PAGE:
What skills do students need for a 21st Century Workforce? How is STEM education meeting the needs of these demands? Are high schools and colleges collaborating well enough to provide a continuum of education for US students? What skills will students need to be a part of a globally collaborative community of workers? How can we get more kids and schools interested in Science? What is the role of design and the arts?
Science House Foundation begins a new podcast series today. Over the next few months we will feature interviews with innovators, educators, scientists, researchers, entrepreneurs, artists and designers around the world attempting to address these pressing questions.
We begin our series with a conversation with technology and STEM education innovator Jim Brazell. Jim is a technology forecaster, strategist, and public speaker focusing on innovation and transformation.
When I first met Jim in 2009, he was one of the first people to argue that we need to add an “A” for “Arts education” to the increasingly popular STEM acronym, which stands for “Science, Technology, Engineering and Mathematics.” He also made a parallel argument that STEM education was our “Sputnik Moment,” the time for the US to rise to its next great challenge: Science and Arts education. Since then, Jim has worked tirelessly through speeches, books and essays to address this point. And he has added a new element: Design.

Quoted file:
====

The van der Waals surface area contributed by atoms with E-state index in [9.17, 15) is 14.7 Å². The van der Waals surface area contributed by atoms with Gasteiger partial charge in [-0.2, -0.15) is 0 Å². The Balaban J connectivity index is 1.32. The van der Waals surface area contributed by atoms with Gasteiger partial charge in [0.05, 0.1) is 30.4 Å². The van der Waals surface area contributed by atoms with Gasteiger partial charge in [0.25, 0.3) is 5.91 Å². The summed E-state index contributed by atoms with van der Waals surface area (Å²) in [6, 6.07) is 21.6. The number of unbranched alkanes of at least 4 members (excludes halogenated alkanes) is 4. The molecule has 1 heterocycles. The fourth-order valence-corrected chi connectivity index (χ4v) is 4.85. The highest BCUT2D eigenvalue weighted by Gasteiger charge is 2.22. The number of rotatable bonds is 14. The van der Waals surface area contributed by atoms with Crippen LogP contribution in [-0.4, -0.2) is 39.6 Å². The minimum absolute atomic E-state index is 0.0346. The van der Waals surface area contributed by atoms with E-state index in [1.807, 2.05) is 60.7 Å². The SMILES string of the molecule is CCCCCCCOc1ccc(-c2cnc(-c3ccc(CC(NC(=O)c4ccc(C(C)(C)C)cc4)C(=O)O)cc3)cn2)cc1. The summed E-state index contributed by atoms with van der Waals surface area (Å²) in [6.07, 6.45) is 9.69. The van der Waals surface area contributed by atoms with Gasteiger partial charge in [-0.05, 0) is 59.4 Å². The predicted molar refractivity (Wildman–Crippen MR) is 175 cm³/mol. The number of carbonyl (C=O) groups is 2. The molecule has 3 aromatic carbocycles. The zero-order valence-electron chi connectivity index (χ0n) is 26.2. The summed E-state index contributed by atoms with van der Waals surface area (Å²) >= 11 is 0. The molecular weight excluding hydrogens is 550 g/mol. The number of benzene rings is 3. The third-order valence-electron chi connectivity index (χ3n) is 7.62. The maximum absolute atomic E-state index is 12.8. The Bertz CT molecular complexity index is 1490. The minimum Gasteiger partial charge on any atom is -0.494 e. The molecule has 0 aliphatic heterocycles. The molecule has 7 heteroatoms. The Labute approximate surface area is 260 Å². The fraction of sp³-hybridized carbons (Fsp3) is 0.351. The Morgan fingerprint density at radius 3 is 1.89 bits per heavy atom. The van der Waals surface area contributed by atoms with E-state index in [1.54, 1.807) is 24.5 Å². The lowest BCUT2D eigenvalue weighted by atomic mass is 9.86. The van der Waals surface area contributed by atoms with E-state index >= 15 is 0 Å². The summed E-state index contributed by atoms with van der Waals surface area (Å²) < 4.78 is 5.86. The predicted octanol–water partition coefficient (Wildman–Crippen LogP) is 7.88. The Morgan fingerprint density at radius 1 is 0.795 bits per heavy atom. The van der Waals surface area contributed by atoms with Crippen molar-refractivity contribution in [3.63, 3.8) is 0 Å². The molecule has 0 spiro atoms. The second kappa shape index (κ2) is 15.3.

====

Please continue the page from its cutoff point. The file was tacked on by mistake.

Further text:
I spoke to Jim about the future of STEM education, robots, educating teachers, and how to create a culture of innovation in education in this installment of the Science House Foundation podcast series.
In a recent article for the League for Innovation in the Community College, Jim takes an applied approach to exploring how the arts can lead to innovation in science education. In his article, “Multiple Perspectives on 21st Century Skills, STEM, the Arts, and Educational Innovation—Voices of Change from the Trenches of P-20 Professional Development” he tells part of his story through a Haiku workshop he took his teachers and students through.
Between 2007 and 2010, Jim delivered over 100 speeches to audiences ranging from the 2009 inaugural NSF High Impact Technology Exchange Conference (Educating America’s Technical Workforce) to the International Conference on Technology Policy and Innovation on energy policy in Norway in 2008 and solutions to the financial crisis in Portugal in 2009. Since 2005, Jim has served as a volunteer to the Defense Learning Strategies Consortium, NSF Automotive Manufacturing Technical Education Collaborative, Texas STEM Action Committee (TBEC), Information Technology and Security Academy, San Antonio-Austin Nano-Bio-Tech Summit, and the San Antonio Cyber Security Action Team.
Included below are additional resources to some of Jim’s other presentations, which he has given us permission to post on this site.
The Art of the Future
The League: “Multiple Perspectives on 21st Century Skills, STEM, the Arts, and Educational Innovation—Voices of Change from the Trenches of P-20 Professional Development”